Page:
Under those principles—even setting aside the fact that Whole Woman’s Health invalidated an identical admitting-privileges statute—June should have been an easy case. With respect to the facts, the district court made extensive post-trial findings about the law’s insubstantial benefits and significant burdens. Far from advancing the state’s professed interest in protecting patient health, the court found that the law was a solution in search of a problem—the medical evidence showed both that abortion is an extremely safe procedure, and that it is not made safer by requiring a physician to have admitting privileges. And as for the law’s burdens, the court found that enforcement of the statute would devastate abortion access in Louisiana, because most abortion providers could not secure hospital privileges, despite good-faith efforts, for reasons having nothing to do with their competency or skill as medical providers. Nor did the Louisiana district court go out on a limb in reaching those findings. Numerous courts across the country have addressed admitting-privileges laws in recent years, and all have ruled identically—the consensus among factfinders is that admitting-privileges requirements obstruct abortion access without meaningfully furthering any valid state interest.
Application of the balancing test to those facts should be straightforward. A law that decimates abortion access but does little or nothing to protect patient health does not confer “benefits sufficient to justify the burdens.” Under anything resembling an evenhanded application of precedent, this should be the end of the analysis.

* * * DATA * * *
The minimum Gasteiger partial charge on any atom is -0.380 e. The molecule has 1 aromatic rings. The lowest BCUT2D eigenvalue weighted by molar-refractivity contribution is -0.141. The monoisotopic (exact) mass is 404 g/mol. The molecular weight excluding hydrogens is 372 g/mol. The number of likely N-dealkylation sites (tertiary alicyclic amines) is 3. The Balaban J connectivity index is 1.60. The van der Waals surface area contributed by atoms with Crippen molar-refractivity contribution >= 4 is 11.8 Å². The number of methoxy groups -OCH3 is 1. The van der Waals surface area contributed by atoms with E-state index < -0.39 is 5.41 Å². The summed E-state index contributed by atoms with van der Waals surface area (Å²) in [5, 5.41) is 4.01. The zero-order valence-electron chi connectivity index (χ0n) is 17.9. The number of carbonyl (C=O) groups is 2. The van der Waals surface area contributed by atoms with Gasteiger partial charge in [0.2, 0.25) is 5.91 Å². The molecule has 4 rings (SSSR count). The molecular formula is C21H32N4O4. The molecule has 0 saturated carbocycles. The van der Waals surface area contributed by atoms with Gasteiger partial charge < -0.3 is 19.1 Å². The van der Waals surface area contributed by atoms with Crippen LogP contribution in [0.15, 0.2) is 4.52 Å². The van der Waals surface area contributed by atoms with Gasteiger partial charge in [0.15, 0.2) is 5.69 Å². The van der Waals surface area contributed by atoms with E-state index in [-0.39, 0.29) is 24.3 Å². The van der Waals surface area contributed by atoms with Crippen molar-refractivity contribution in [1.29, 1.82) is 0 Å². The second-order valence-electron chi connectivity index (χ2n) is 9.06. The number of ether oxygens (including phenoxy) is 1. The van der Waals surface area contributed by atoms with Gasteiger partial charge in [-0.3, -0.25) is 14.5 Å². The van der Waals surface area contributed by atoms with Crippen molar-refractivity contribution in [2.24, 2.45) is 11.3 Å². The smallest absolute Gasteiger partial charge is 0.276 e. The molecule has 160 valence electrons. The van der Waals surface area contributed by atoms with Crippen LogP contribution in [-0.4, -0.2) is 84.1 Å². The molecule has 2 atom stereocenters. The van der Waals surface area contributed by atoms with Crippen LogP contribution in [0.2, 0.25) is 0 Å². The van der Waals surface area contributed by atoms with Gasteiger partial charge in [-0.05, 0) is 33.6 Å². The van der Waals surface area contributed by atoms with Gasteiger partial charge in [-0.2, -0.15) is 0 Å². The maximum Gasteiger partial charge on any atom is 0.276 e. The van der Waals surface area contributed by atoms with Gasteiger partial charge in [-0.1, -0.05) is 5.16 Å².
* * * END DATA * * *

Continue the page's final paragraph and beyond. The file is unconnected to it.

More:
But that is not what the Fifth Circuit did. The tortured rationale that the Fifth Circuit employed to uphold the admitting-privileges law gives us a stark look at how the Supreme Court might pay lip-service to precedent while eviscerating the right to access abortion in reality—which is exactly what Louisiana has asked it to do.
The Fifth Circuit began by acknowledging that Louisiana’s statute provided nothing more than a “minimal” benefit to patient health. If, as Whole Woman’s Health holds, an abortion restriction must confer benefits sufficient to justify its burdens on abortion access to pass constitutional muster, how could a law with a feeble-to-nonexistent medical basis survive judicial scrutiny? Remarkably, the Fifth Circuit did not even attempt to answer that question. Instead, it sidestepped the fact that the law did little or nothing to further Louisiana’s ostensible interest in patient welfare, and ruled that it was incumbent upon abortion providers to engage in extensive efforts to mitigate the law’s burdens by working more vigorously to secure privileges, even in the face of evidence proving (1) that they could not do so, and (2) that it would not meaningfully benefit patient health even if they could.
This mitigation theory is not just untethered to Supreme Court precedent—it directly violates the two core teachings of Whole Woman’s Health noted above.